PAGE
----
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Correcting Windows Clock Drift under High-CPU Conditions
Posted by Chris Swingler, Last modified by on 20 September 2011 03:02 PM
Certain CPU-intensive applications (trading applications in particular) will cause "clock drift" on Windows systems. Severe enough clock drift will cause Windows to re-sync with the system's hardware clock (also know as RTC, or Real Time Clock). This can cause Windows to change the clock to UTC or GMT in virtualized environments.
"Clock Drift" in this context is defined as the clock going out of sync. This is caused by Windows using SNTP (Simplified Network Time Protocol) rather than a full NTP service; as well as Windows having a too-infrequent clock update cycle by default. There are two ways to alleviate this issue.
Correcting clock drift by installing a third-party NTP service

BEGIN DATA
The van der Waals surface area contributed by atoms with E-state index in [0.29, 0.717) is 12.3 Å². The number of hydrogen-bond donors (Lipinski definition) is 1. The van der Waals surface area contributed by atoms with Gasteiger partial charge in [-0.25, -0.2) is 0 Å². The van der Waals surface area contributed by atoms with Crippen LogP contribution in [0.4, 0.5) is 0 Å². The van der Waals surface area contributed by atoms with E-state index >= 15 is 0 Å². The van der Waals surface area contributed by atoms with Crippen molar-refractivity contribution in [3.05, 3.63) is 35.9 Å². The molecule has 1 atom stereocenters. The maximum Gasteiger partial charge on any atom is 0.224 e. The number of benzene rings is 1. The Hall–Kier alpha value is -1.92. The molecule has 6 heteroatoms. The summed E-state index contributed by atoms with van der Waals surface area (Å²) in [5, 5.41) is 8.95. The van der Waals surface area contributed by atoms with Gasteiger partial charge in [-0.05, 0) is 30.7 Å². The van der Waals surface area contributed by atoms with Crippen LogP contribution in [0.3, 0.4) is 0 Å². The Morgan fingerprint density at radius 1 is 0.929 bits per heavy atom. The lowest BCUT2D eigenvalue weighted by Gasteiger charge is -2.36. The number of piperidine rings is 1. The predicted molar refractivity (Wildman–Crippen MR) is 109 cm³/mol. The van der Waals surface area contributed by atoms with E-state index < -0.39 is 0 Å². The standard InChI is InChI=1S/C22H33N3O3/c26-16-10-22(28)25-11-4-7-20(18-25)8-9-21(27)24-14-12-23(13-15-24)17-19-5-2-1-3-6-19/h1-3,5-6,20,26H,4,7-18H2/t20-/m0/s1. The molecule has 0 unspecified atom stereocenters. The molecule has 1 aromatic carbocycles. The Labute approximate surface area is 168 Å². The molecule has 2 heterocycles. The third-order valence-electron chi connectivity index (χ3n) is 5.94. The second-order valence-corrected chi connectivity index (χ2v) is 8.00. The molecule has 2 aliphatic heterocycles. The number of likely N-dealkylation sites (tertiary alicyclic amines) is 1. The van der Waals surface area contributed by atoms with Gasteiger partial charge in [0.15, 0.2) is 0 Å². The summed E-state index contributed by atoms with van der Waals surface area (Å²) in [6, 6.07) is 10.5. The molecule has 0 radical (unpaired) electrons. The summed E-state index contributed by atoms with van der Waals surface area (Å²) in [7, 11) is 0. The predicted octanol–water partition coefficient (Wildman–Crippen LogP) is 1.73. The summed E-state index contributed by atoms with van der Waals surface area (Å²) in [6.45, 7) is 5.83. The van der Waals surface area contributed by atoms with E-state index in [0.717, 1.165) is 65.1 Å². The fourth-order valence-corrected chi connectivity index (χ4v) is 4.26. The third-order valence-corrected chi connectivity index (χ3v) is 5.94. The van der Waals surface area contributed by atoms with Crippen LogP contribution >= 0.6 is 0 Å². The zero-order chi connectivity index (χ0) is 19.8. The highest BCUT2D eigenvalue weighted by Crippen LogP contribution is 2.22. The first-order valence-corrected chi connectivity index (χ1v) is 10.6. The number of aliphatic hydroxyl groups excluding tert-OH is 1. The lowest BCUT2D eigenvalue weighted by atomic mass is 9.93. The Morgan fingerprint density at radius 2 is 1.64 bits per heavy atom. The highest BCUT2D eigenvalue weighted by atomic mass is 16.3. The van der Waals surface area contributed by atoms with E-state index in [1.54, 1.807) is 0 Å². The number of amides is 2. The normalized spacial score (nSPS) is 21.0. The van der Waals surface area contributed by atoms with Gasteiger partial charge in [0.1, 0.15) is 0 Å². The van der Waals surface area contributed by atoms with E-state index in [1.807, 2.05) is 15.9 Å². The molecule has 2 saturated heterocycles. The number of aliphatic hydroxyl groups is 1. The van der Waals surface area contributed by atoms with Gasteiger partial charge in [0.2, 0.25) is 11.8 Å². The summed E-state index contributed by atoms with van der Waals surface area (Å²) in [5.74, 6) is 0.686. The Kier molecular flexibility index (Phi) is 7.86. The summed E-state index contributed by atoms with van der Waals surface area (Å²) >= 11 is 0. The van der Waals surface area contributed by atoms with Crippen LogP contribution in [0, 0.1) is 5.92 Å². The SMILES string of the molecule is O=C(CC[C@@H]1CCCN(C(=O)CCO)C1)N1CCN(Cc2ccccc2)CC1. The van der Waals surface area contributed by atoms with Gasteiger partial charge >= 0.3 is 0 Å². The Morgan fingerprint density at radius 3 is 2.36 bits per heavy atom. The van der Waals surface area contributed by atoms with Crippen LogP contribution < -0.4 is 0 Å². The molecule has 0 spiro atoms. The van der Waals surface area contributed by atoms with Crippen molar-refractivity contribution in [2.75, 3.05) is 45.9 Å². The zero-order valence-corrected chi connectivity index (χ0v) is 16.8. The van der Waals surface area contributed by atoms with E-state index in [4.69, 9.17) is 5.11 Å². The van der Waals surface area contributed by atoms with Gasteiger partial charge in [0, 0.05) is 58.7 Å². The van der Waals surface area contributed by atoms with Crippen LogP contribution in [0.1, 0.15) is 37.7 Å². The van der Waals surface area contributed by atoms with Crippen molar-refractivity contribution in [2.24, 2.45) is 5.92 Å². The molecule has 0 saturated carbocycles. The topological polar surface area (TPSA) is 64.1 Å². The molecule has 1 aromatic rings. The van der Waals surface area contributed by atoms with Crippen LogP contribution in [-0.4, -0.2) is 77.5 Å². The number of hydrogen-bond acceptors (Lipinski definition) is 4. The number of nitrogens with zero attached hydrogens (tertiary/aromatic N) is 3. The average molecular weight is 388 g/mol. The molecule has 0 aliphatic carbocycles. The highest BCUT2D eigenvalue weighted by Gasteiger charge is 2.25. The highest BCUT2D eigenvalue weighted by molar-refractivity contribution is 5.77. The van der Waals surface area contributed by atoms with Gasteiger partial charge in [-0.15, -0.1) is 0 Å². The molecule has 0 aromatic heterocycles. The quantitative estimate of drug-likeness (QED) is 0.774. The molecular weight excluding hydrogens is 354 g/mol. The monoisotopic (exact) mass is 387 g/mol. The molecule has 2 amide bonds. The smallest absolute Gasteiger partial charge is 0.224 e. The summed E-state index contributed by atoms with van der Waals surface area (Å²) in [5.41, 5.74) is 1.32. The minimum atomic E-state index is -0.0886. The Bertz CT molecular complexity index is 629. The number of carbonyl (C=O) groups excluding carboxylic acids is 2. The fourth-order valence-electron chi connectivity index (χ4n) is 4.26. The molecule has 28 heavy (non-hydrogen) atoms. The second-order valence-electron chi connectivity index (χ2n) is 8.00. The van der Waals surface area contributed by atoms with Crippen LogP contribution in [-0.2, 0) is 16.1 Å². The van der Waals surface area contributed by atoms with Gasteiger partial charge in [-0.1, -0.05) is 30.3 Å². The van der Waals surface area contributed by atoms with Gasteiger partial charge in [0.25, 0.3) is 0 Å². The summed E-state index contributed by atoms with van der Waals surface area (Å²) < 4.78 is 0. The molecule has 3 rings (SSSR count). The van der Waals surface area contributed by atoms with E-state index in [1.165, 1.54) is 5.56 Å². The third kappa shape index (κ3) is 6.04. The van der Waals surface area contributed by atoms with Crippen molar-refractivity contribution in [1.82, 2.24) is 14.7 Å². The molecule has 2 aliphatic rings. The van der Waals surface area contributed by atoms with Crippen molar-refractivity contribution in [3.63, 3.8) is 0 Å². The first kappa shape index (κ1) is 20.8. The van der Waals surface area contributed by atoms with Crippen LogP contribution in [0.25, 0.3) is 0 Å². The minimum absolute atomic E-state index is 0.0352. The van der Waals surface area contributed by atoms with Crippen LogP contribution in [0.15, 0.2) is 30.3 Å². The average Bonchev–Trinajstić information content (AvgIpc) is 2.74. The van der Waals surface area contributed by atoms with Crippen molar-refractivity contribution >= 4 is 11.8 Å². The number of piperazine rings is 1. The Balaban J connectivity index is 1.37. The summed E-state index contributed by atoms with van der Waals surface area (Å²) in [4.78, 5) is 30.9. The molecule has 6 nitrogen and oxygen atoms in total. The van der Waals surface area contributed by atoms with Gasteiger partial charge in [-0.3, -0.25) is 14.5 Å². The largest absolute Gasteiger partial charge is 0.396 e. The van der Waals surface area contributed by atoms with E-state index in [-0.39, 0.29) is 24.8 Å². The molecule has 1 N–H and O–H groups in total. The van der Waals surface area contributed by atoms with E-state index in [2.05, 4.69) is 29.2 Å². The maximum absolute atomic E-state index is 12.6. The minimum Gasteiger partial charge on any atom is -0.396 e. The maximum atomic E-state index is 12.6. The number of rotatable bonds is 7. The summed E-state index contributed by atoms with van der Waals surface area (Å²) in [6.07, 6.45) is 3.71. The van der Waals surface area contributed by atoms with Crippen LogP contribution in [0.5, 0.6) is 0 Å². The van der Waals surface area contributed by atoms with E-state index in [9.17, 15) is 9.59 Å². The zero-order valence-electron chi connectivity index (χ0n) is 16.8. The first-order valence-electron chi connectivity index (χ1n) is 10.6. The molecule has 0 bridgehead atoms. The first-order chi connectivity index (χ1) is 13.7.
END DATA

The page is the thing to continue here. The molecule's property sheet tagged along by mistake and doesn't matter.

The most reliable manner to correct this issue is to use a third-party implementation of the NTP service to update the system's clock. We have been succesful at using the Meinberg NTP daemon port for Windows, which includes an easy-to-use installer. You can download it at the following link:
http://www.meinberg.de/english/sw/ntp.htmDownload the installer to your computer, and double-click it to run the installer.
This will replace the Windows W32Time service with the Meinberg NTP daemon. You can get up-to-date time statsitics by clicking Start > All Programs > Meinberg > Network Time Protocol > Quick NTP Status.
This will also automatically set the clock to update on a more frequent, and more accurate, basis.
Correcting clock drift by altering the W32Time service parameters in the Windows Registry
This will possibly help, but is not a recommended solution. Microsoft acknowledges that the Windows W32Time service is insufficient for any high-accuracy applications:
If you would like to make adjustments to the Windows Time Service regardless, follow the below steps:
If you have any questions, or experience further issues with clock drift on Windows systems, please contact support